For medical-legal reasons, access to these links is limited to patients enrolled in an Accurate Clinic medical program.

Please note also, that many of the benefits for medications described on this web site include “off-label” use for a medication. Off-label prescribing refers to the use of medication for a condition not named in its FDA approval. Physicians are free to prescribe any medication they want, as long as there is some evidence for usefulness. And remember that the lack of an FDA indication does not necessarily mean lack of efficacy—it sometimes means that no drug company has deemed the investment in clinical trials worth the eventual pay off.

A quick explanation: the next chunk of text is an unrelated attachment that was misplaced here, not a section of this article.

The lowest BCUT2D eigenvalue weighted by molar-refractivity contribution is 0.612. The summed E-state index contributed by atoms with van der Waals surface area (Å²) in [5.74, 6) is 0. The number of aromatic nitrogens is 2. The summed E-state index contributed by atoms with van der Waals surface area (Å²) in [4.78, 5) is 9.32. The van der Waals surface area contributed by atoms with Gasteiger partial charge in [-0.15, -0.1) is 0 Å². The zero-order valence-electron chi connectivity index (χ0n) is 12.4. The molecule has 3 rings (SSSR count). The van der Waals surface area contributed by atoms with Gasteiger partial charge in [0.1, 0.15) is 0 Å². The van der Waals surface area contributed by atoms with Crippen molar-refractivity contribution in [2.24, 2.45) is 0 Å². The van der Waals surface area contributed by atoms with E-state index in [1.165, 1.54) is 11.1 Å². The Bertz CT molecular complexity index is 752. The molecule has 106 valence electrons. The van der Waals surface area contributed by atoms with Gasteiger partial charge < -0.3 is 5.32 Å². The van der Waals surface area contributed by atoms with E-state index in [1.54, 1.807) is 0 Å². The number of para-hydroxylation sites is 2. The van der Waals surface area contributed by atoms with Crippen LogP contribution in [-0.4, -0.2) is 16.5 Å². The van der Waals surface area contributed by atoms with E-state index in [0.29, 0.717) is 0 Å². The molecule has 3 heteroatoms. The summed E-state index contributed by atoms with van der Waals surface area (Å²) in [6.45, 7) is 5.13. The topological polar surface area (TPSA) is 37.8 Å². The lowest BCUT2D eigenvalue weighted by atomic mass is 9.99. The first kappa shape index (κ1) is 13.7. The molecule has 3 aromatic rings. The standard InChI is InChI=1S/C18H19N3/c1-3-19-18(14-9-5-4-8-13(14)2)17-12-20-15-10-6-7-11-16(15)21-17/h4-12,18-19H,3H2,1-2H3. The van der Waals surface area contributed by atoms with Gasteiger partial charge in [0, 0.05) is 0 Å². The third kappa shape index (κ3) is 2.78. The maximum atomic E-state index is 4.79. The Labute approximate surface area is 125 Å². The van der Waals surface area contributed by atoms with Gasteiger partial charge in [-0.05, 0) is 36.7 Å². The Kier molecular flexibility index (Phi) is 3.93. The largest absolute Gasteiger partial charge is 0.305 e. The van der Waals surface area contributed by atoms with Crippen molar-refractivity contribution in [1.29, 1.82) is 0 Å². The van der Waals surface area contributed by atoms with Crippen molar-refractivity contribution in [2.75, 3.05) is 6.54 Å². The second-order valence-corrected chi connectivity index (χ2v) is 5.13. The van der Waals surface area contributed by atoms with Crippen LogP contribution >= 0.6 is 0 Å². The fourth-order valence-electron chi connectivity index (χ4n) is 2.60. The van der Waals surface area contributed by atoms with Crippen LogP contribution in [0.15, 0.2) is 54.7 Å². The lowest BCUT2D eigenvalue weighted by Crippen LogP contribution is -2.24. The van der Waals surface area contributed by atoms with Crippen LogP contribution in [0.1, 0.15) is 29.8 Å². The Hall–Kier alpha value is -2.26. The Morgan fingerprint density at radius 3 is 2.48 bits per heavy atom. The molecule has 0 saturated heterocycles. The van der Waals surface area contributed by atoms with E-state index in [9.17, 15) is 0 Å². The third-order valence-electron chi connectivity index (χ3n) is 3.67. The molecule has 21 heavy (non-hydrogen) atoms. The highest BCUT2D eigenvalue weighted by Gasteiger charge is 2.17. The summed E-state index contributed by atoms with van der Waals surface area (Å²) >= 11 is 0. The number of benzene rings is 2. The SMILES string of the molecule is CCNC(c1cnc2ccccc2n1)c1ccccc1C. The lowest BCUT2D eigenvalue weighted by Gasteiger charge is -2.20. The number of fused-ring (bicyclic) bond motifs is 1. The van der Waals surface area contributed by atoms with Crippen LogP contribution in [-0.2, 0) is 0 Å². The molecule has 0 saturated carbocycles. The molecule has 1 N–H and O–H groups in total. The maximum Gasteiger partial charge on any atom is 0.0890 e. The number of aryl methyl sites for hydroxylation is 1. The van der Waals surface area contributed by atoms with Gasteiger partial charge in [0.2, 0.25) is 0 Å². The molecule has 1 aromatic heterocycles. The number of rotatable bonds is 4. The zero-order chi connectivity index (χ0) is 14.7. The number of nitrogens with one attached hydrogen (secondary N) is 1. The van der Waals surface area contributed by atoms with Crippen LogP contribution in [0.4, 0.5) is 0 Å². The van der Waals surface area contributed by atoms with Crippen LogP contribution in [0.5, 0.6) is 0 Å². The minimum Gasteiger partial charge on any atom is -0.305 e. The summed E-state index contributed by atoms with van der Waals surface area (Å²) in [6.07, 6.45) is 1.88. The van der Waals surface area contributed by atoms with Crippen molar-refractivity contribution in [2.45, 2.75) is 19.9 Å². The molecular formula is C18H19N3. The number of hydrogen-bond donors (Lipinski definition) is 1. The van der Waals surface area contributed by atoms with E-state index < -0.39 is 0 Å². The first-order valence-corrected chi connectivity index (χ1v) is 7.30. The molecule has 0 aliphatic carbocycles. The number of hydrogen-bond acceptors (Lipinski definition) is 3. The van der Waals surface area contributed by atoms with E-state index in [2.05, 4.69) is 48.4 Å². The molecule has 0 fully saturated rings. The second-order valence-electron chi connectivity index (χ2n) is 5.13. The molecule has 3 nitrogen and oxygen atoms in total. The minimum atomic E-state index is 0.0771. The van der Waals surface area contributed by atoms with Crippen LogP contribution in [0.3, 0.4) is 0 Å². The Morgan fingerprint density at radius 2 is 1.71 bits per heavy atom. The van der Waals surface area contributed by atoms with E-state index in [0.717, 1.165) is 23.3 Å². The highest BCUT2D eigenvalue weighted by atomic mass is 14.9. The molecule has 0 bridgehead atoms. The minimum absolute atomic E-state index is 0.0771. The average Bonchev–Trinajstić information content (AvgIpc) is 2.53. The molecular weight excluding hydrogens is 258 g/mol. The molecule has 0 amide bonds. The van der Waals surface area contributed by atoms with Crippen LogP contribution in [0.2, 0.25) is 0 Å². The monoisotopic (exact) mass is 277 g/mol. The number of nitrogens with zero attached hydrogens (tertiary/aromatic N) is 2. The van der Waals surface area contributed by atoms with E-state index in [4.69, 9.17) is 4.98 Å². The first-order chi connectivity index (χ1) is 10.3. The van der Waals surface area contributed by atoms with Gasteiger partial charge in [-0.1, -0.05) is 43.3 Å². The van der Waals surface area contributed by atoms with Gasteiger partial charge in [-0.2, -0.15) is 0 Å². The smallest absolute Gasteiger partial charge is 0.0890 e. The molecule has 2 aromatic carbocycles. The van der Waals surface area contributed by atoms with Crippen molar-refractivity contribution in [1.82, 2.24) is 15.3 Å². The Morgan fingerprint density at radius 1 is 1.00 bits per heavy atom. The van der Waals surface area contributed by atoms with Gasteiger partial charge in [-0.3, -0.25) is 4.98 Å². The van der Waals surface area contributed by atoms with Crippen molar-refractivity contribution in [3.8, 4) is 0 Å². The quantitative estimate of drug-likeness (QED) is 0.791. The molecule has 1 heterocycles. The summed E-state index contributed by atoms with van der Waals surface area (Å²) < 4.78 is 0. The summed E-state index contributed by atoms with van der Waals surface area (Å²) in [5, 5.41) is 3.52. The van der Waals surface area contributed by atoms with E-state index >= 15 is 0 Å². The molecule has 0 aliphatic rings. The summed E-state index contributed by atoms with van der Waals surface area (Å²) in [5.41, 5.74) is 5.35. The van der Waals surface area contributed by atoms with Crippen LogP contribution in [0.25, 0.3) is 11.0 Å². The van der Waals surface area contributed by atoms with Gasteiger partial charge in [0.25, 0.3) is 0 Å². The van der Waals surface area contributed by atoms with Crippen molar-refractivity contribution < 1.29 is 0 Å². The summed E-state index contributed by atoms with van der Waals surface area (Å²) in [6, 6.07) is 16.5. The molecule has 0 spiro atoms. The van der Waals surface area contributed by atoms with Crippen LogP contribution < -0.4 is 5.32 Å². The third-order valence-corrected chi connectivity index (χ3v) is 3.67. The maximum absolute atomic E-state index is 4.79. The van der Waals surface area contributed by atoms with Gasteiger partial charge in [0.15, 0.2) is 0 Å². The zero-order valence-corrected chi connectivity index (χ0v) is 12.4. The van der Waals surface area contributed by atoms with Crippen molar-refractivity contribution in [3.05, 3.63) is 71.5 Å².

Should you wish more information regarding any of the subjects listed – or not listed – here, please contact Dr. Ehlenberger. He has literally thousands of published articles to share on hundreds of topics associated with pain management, weight loss, nutrition, addiction recovery and emergency medicine. It would take years for you to read them, as it did him.

For more information, please contact Accurate Clinic.

Supplements recommended by Dr. Ehlenberger may be purchased commercially online or at Accurate Clinic.

Please read about our statement regarding the sale of products recommended by Dr. Ehlenberger.

Accurate Supplement Prices